Oh, the things I would have done differently in homeschooling.
It’s been twenty years since I began my homeschooling journey with my children. My eldest son, then three, was my first “guinea pig.” I say “guinea pig” because I didn’t know much about home education so even though I‘d purchased about a hundred cassettes (some of you young’uns might not know what these are—count your blessings) on the subject, and spent about a thousand bucks at CHEA (Christian Homeschool Educators’ Association) on materials, this was my first attempt at something like this.
Since I was new at homeschooling, and the idea that my child’s future depended so much on me, I felt the weight of this responsibility heavily upon my shoulders.
My motto was (and to some extent still is,) “do my best, and God will do the rest.”
Except what is my best, really?
It was a sliding scale.
Each time when morning was over and we finished the lessons for the day I never felt I had done my best. No matter what I tried, and no matter how hard my son concentrated on his classwork. I became more obsessed trying newer and better techniques—learn by doing, learn by reading, learn by listening, and any number of combinations thereof. I became a curriculum junkie, purchasing every curriculum I could get my hands on—mostly Christian ones, but some other texts with proven track records, like Calvert for instance. In all this my frustration mounted.
Why? Because no one method seemed right. Undaunted, I listened to even more studies on homeschooling, more advice, more anything.
And in all this I forgot two important things:
That I was homeschooling firstly, for the Lord, and secondly, for my son. I became so goal-oriented to make my son a genius that it was at the expense of my relationship with him. I pushed him more and more to raise the bar because of my own need to excel.
Frankly, I am all for excellence, even now, but I see how foolish I had been. Striving for excellence is always an admirable goal, but not at the expense of a longer term objective, which is to present Christ to my child as the gentle shepherd and the bright and morning star that aims to guide him in his life’s walk, and not as a slave driver with the whip and a glaring flashlight focused on smarting his inquisitive young eyes.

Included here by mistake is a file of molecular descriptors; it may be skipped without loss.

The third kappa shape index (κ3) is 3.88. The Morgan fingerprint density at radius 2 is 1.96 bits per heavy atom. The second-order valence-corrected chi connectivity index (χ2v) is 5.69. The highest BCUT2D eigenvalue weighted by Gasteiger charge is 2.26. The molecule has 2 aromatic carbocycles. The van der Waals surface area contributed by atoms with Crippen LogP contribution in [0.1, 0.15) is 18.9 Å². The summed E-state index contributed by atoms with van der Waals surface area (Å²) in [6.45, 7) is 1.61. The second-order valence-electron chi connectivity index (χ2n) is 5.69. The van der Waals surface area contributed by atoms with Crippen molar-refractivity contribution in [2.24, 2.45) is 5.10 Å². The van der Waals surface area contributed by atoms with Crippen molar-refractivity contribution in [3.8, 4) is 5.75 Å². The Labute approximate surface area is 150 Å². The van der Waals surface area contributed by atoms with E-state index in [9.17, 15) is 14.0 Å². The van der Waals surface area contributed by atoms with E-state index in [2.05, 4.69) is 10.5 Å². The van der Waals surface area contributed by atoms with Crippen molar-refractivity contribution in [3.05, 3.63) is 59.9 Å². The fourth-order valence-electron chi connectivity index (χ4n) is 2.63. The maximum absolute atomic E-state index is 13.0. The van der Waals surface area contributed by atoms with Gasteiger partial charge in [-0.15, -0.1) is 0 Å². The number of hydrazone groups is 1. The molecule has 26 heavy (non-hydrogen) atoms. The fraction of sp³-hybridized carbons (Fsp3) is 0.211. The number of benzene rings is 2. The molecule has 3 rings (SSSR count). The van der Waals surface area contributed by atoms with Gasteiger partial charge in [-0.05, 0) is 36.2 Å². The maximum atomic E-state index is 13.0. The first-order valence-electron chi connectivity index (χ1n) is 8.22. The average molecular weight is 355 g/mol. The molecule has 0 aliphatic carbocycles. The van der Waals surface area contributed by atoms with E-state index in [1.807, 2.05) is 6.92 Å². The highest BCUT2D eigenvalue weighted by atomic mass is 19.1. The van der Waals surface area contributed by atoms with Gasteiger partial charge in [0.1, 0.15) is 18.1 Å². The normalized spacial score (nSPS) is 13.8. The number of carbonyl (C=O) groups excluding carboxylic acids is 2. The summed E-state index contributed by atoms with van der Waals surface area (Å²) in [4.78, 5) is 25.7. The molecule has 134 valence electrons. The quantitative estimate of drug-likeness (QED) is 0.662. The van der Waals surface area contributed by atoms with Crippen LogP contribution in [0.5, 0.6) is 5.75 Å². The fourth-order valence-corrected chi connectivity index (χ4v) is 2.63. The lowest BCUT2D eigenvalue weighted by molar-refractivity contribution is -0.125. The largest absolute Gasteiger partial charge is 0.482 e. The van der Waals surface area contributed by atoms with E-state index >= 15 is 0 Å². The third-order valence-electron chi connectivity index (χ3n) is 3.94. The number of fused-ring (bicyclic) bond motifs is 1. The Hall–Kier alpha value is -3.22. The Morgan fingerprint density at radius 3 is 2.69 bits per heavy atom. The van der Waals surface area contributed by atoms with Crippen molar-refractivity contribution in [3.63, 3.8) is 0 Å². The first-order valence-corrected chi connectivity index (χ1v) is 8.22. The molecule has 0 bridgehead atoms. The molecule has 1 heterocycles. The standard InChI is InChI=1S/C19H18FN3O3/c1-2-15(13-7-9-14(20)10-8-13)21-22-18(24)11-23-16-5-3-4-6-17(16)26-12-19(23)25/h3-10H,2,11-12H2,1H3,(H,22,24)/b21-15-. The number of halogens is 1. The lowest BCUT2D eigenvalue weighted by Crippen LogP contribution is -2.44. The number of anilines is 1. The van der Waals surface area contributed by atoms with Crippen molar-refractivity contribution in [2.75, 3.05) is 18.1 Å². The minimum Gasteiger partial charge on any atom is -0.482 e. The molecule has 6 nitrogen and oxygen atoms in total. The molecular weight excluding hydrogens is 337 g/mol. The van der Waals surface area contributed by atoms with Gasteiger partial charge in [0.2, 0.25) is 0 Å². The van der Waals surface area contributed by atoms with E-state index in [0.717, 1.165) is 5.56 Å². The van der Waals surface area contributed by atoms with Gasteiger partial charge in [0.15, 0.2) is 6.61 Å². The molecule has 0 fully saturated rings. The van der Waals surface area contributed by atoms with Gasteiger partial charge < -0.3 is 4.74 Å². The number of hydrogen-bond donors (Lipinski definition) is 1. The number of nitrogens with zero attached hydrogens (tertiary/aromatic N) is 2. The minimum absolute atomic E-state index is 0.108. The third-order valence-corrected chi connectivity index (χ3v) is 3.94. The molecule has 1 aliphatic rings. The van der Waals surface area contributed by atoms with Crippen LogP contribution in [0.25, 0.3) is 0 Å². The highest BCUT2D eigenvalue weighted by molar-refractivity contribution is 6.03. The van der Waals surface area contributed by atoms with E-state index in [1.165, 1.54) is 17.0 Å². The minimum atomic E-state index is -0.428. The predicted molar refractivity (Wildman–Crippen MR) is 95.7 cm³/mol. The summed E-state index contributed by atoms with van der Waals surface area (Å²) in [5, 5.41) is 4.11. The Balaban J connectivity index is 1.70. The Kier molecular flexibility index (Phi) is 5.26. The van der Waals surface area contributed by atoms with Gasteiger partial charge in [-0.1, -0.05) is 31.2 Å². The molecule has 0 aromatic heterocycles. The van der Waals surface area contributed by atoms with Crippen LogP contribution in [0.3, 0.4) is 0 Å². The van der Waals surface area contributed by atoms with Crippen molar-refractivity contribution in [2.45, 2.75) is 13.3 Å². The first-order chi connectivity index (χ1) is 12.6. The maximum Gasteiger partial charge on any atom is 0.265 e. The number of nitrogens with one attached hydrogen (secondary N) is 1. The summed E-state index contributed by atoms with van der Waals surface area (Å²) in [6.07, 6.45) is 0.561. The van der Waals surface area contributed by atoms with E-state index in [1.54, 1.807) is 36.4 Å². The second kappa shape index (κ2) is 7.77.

So in all this, was it a mistake to homeschool? Was it a lost cause?
I’d say no. My son has faults—as we all do. But he loves the Lord, in spite of my poor representation of Jesus on earth—for that’s what we parents all are, a representation of God to our children.
If I Could Go Back…
If I were given another go at this, I’d gladly forfeit doing things the right way for doing the right things—which is to model God’s gentle character embodied in 1 Corinthians 13 to my son. I would be less of a zealot and more moderate in my expectations. Expectations of my son, and also of myself. Because that’s where I fell. I set a lofty standard and when I couldn’t achieve it my frustrations came out as forms of disappointments, and children have a knack of knowing when their parents are disappointed in them, and strangely they live up to this disappointment, sadly.
Thank God we live under Grace, because I can never take back my harsh words. Or my wrong “methods,” but the Lord can redeem our time. He can redeem our mistakes. He can help me learn from my poor judgment, and hopefully others can learn from them too.
I wish I can say that I have this thing called “parenting” or “homeschooling” down pat. But I don’t.
I still fall short, still flounder, and still go down rabbit holes.
But one thing I’d learned from my mistakes in homeschooling is that the Lord will make up for me, make up for lost time, and give me that which I do not deserve. And I know He has this for you, too.
“But thanks be to God, who gives us the victory through our Lord Jesus Christ.
Therefore, my beloved brethren, be steadfast, immovable, always abounding in the work of the Lord,
knowing that your labor is not in vain in the Lord.”
1 Corinthians 15:57,58
By the way, by God’s infinite Grace, my son has gone on to win many national debate tournaments and, having graduated from university, is now a successful executive in a thriving well-known corporation.